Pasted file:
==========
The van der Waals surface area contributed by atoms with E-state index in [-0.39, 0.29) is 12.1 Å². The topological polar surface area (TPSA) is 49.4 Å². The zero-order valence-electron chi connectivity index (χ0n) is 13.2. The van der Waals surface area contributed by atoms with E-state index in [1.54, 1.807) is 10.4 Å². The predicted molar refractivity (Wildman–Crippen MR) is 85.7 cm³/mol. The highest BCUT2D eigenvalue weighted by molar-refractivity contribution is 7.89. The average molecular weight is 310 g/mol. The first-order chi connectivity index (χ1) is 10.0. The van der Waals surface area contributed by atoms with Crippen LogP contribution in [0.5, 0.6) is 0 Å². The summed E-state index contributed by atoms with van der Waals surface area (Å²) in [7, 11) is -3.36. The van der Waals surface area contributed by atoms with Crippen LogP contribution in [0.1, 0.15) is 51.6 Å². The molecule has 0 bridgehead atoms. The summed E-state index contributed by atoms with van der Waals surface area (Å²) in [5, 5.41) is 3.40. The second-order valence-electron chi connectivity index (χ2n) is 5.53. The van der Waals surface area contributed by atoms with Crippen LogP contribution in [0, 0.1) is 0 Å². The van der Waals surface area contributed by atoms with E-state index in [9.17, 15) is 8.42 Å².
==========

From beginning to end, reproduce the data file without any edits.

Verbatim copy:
The van der Waals surface area contributed by atoms with E-state index in [-0.39, 0.29) is 12.1 Å². The topological polar surface area (TPSA) is 49.4 Å². The zero-order valence-electron chi connectivity index (χ0n) is 13.2. The van der Waals surface area contributed by atoms with E-state index in [1.54, 1.807) is 10.4 Å². The predicted molar refractivity (Wildman–Crippen MR) is 85.7 cm³/mol. The highest BCUT2D eigenvalue weighted by molar-refractivity contribution is 7.89. The average molecular weight is 310 g/mol. The first-order chi connectivity index (χ1) is 10.0. The van der Waals surface area contributed by atoms with Crippen LogP contribution in [0.5, 0.6) is 0 Å². The summed E-state index contributed by atoms with van der Waals surface area (Å²) in [7, 11) is -3.36. The van der Waals surface area contributed by atoms with Crippen LogP contribution in [0.1, 0.15) is 51.6 Å². The molecule has 0 bridgehead atoms. The summed E-state index contributed by atoms with van der Waals surface area (Å²) in [5, 5.41) is 3.40. The second-order valence-electron chi connectivity index (χ2n) is 5.53. The van der Waals surface area contributed by atoms with Crippen LogP contribution in [0, 0.1) is 0 Å². The van der Waals surface area contributed by atoms with E-state index in [9.17, 15) is 8.42 Å².